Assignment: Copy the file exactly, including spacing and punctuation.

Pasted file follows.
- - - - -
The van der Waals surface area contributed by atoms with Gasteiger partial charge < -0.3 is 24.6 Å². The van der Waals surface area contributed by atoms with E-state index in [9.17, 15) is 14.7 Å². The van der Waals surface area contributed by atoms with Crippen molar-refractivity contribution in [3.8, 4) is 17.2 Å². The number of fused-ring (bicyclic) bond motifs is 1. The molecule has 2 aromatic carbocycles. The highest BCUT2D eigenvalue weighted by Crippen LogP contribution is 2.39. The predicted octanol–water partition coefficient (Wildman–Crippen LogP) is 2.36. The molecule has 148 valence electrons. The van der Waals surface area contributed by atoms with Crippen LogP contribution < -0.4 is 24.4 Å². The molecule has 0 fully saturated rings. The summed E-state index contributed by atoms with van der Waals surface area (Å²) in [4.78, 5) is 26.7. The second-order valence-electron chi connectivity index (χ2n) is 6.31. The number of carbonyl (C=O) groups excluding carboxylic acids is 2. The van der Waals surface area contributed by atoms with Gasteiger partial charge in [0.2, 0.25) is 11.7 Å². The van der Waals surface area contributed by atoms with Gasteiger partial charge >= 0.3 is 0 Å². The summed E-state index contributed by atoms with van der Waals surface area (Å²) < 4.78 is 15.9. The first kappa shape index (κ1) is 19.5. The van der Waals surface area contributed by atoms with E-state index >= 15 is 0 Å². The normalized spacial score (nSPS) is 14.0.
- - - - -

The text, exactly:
The van der Waals surface area contributed by atoms with Gasteiger partial charge < -0.3 is 24.6 Å². The van der Waals surface area contributed by atoms with E-state index in [9.17, 15) is 14.7 Å². The van der Waals surface area contributed by atoms with Crippen molar-refractivity contribution in [3.8, 4) is 17.2 Å². The number of fused-ring (bicyclic) bond motifs is 1. The molecule has 2 aromatic carbocycles. The highest BCUT2D eigenvalue weighted by Crippen LogP contribution is 2.39. The predicted octanol–water partition coefficient (Wildman–Crippen LogP) is 2.36. The molecule has 148 valence electrons. The van der Waals surface area contributed by atoms with Crippen LogP contribution < -0.4 is 24.4 Å². The molecule has 0 fully saturated rings. The summed E-state index contributed by atoms with van der Waals surface area (Å²) in [4.78, 5) is 26.7. The second-order valence-electron chi connectivity index (χ2n) is 6.31. The number of carbonyl (C=O) groups excluding carboxylic acids is 2. The van der Waals surface area contributed by atoms with Gasteiger partial charge in [0.2, 0.25) is 11.7 Å². The van der Waals surface area contributed by atoms with Gasteiger partial charge >= 0.3 is 0 Å². The summed E-state index contributed by atoms with van der Waals surface area (Å²) < 4.78 is 15.9. The first kappa shape index (κ1) is 19.5. The van der Waals surface area contributed by atoms with E-state index >= 15 is 0 Å². The normalized spacial score (nSPS) is 14.0.